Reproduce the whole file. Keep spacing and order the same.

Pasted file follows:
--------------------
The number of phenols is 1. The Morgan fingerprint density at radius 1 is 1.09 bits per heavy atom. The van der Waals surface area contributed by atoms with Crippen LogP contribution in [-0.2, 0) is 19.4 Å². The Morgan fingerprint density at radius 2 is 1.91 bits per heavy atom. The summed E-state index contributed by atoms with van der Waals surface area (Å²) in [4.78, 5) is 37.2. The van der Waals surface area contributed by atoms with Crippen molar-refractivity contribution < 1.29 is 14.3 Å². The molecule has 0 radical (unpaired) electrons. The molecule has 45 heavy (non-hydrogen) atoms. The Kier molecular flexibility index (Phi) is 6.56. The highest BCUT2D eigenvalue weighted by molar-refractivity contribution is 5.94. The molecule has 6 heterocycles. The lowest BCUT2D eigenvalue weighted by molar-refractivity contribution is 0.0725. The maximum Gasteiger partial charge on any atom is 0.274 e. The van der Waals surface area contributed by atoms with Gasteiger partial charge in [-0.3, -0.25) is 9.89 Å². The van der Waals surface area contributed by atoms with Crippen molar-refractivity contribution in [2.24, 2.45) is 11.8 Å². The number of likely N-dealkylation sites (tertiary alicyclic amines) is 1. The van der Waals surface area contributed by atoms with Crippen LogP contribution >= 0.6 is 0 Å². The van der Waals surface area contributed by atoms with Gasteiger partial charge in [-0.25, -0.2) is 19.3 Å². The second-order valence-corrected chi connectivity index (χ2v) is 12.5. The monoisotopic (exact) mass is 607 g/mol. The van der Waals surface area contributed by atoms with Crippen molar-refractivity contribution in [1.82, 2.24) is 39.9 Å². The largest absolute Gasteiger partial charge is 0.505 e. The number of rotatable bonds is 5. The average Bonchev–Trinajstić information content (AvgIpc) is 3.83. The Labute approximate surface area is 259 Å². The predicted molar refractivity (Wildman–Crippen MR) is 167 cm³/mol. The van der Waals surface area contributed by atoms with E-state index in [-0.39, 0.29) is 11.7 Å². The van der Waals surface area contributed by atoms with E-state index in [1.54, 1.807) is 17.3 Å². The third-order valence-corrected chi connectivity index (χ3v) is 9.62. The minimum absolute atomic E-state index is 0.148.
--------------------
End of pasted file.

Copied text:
The number of phenols is 1. The Morgan fingerprint density at radius 1 is 1.09 bits per heavy atom. The van der Waals surface area contributed by atoms with Crippen LogP contribution in [-0.2, 0) is 19.4 Å². The Morgan fingerprint density at radius 2 is 1.91 bits per heavy atom. The summed E-state index contributed by atoms with van der Waals surface area (Å²) in [4.78, 5) is 37.2. The van der Waals surface area contributed by atoms with Crippen molar-refractivity contribution < 1.29 is 14.3 Å². The molecule has 0 radical (unpaired) electrons. The molecule has 45 heavy (non-hydrogen) atoms. The Kier molecular flexibility index (Phi) is 6.56. The highest BCUT2D eigenvalue weighted by molar-refractivity contribution is 5.94. The molecule has 6 heterocycles. The lowest BCUT2D eigenvalue weighted by molar-refractivity contribution is 0.0725. The maximum Gasteiger partial charge on any atom is 0.274 e. The van der Waals surface area contributed by atoms with Gasteiger partial charge in [-0.3, -0.25) is 9.89 Å². The van der Waals surface area contributed by atoms with Crippen molar-refractivity contribution in [2.24, 2.45) is 11.8 Å². The number of likely N-dealkylation sites (tertiary alicyclic amines) is 1. The van der Waals surface area contributed by atoms with Crippen LogP contribution >= 0.6 is 0 Å². The van der Waals surface area contributed by atoms with Gasteiger partial charge in [-0.25, -0.2) is 19.3 Å². The second-order valence-corrected chi connectivity index (χ2v) is 12.5. The monoisotopic (exact) mass is 607 g/mol. The van der Waals surface area contributed by atoms with Crippen molar-refractivity contribution in [1.82, 2.24) is 39.9 Å². The largest absolute Gasteiger partial charge is 0.505 e. The number of rotatable bonds is 5. The average Bonchev–Trinajstić information content (AvgIpc) is 3.83. The Labute approximate surface area is 259 Å². The predicted molar refractivity (Wildman–Crippen MR) is 167 cm³/mol. The van der Waals surface area contributed by atoms with E-state index in [-0.39, 0.29) is 11.7 Å². The van der Waals surface area contributed by atoms with E-state index in [1.54, 1.807) is 17.3 Å². The third-order valence-corrected chi connectivity index (χ3v) is 9.62. The minimum absolute atomic E-state index is 0.148.